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Leading Edge: Weathering the storm

Weather lore suggests that the month of March can either “come in like a lion and go out like a lamb” or vice versa – and when you apply this statement to the Canadian aviation industry, you might say an entire pride of lions gave its collective “roar” at the end of March.


May 8, 2012
By Stacy Bradshaw


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Weather lore suggests that the month of March can either “come in like a lion and go out like a lamb” or vice versa – and when you apply this statement to the Canadian aviation industry, you might say an entire pride of lions gave its collective “roar” at the end of March.

It’s been a rough ride for the Canadian aviation industry this spring as mismanagement on a number of levels of government – not to mention in some aviation corporations – has dominated headlines from coast to coast.

The federal Conservatives’ bungling of the F-35 Joint Strike Fighter program and its negligence in not revealing the final costs of the project top the list. This political football has sparked the collective ire of thousands of Canadians and has grown into the most controversial aviation story since the cancellation of the Avro Arrow.

And Canadians have a right to be upset. On March 16, I attended a breakfast in Ottawa just before the opening day of the Helicopter Association of Canada’s annual conference at the Westin Ottawa. Associate defence minister Julian Fantino addressed members of the media and the Canadian Association of Defence and Securities Industries (CADSI) and, for the first time, indicated that the feds were in retreat mode over the F-35 project – after months of promises to the contrary and grandstanding by defence minster Peter MacKay.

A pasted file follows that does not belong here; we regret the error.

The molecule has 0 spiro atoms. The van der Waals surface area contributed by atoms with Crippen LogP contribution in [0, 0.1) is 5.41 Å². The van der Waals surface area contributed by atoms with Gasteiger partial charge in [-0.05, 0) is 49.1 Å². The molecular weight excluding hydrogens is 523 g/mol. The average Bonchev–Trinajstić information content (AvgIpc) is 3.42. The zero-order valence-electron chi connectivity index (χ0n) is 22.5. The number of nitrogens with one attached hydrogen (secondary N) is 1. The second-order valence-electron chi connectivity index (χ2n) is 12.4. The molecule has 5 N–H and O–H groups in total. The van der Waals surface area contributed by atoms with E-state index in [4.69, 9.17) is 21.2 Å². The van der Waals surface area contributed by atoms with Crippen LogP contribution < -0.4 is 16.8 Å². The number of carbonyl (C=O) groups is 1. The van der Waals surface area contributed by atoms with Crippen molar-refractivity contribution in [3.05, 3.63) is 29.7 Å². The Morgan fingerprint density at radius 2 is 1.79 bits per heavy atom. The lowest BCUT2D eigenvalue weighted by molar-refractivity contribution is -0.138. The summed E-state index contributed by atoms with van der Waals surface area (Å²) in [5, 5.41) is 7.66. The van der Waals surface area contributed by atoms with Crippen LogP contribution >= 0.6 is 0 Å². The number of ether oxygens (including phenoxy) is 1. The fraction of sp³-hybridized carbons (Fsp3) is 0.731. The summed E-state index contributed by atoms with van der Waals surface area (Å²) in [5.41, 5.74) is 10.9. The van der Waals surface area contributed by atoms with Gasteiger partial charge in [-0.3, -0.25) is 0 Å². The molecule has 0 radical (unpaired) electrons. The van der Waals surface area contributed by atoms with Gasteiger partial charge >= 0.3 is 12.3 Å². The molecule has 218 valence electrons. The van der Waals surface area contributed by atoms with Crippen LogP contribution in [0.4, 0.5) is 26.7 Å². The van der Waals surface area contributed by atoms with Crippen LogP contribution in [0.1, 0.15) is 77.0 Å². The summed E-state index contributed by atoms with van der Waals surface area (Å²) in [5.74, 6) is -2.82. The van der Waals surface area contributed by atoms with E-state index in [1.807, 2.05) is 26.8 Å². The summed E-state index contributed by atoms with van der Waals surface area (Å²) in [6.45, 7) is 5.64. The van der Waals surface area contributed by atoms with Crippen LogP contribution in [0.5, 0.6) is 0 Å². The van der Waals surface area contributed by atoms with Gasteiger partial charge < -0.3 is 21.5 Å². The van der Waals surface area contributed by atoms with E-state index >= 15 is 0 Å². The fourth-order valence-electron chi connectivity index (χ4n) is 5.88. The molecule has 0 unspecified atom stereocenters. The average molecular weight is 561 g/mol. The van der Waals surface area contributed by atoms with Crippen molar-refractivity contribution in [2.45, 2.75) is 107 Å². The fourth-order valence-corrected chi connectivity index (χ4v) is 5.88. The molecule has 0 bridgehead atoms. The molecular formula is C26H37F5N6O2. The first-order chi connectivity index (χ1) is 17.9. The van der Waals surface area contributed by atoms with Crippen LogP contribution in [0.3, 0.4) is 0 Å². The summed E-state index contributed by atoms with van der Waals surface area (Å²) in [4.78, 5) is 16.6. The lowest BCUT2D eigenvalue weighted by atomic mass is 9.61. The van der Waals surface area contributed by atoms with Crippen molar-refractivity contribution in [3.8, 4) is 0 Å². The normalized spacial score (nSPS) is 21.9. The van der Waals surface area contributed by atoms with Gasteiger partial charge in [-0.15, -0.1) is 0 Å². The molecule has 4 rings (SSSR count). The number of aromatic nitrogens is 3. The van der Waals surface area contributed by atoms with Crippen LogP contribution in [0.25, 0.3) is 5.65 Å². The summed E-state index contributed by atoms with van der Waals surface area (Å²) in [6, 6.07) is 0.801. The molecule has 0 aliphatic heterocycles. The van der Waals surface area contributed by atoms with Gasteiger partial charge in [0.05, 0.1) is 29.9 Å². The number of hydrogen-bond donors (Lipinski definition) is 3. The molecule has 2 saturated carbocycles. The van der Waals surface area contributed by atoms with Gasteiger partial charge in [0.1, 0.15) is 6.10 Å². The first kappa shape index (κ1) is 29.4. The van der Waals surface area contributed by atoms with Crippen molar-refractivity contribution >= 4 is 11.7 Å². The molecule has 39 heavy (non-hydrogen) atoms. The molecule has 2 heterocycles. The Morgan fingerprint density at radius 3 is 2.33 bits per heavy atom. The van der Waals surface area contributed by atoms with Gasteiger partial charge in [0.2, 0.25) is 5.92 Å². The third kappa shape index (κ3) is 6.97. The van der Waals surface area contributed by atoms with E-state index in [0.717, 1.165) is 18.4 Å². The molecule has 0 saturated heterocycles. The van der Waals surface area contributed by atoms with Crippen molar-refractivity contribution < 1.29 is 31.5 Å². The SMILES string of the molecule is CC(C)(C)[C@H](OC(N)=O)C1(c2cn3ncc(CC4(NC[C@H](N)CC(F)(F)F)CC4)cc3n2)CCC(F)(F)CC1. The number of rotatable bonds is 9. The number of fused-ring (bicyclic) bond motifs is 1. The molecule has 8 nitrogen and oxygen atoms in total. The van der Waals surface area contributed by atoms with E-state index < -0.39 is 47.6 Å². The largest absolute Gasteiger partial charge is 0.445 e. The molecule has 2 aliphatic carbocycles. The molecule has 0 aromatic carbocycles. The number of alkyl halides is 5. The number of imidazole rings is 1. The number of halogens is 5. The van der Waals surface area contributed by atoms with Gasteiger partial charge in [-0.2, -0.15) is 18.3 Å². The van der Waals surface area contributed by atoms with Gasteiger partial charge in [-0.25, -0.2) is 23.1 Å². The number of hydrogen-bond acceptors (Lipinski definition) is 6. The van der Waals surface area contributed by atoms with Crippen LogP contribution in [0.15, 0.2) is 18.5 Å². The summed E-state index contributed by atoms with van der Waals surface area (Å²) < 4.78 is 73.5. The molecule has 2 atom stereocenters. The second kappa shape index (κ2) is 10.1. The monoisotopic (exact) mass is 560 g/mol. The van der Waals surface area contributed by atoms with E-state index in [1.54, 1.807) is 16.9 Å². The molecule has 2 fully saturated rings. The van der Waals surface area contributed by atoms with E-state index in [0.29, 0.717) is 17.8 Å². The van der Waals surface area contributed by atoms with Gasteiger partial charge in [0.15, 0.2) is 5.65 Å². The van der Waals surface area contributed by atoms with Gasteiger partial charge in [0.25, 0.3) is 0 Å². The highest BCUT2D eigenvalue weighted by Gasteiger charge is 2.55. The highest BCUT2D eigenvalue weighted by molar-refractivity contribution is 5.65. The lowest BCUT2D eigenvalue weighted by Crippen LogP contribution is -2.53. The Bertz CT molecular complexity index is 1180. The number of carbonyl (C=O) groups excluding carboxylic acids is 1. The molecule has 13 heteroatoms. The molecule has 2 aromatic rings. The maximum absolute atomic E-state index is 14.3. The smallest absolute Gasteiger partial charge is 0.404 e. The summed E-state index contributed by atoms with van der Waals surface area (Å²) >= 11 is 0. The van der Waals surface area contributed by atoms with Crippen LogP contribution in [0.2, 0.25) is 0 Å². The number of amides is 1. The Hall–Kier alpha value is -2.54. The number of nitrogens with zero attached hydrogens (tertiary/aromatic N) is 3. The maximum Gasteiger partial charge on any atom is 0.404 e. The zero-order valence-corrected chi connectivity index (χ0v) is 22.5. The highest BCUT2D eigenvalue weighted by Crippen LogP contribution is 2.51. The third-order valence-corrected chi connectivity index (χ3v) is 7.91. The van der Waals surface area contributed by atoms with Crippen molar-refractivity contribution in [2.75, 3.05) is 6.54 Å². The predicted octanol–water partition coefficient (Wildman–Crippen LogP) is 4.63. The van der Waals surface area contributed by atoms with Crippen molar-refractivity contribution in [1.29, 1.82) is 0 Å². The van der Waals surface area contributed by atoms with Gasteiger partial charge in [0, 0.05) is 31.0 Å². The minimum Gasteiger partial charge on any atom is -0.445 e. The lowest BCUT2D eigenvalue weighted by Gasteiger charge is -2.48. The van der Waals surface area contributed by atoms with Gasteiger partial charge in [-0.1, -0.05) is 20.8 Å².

“All options are on the table,” Fantino said, adding that the Conservatives were planning to handle the replacement of the aging F-18s in a responsible manner.

Auditor general Michael Ferguson’s scathing report released shortly after this meeting confirmed negligence throughout the process, underscoring that the final cost of the 65 jets was never revealed by MacKay – even though cabinet knew the final costs. The Joint Strike Fighter program has been in the works since 1997 with eight other NATO countries – including many Canadian aerospace partners supplying key components to the aircraft – but whether or not Canada follows through on its purchase of aircraft (or how many it will purchase) is very much up in the air.

Mismanagement of an aviation-related issue was also seen at the provincial level in Ontario, where the ongoing fiasco over the province’s medical transport provider, Ornge, came to a head with the release of a report from provincial auditor general Jim McCarter. The troubled Ontario-based medical service has been mired in controversy for months, and McCarter’s report presented a sad commentary on an operation scarred by corporate greed, personal gain and government negligence. Said McCarter: “Ornge is a textbook example of what happens when the government doesn’t get the information it needs to properly do its job.”

The month closed with another significant jolt – and not even Air Canada’s continuing labour strife with its pilots could top this. When finance minister Jim Flaherty presented the new federal budget March 29, it wasn’t good news. Some industry associations tried to present a positive spin, but a 10 per cent reduction in Transport Canada (TC) staff was a big blow to an industry already reeling from a lack of resources at TC.

Said Sam Barone, president of the Canadian Business Aviation Association: “The cuts to key aviation-related departments and agencies such as TC, CATSA and CBSA are a concern. We know that these agencies are already stretched for resources – further reductions may end up affecting their ability to deliver the level of service that our sector requires.”

John McKenna, president of the Air Transport Association of Canada, said, “This will drastically impact the manpower of this department and CATSA and will consequently impact upon the safety, the security and the economic development of the transportation sector.”

Budget cuts, government mismanagement, and corporate strife. Let’s hope the next few months bring more positive times for Canadian aviation – and that the industry, as a whole, can band together to find solutions and weather the storm of leaner times at TC. If the turmoil in March underscores anything, it’s this: fixed-wing operators, more than ever, need to focus on the things they can control – constantly enhancing their own operations and providing the safest operating environment possible for their clients. |


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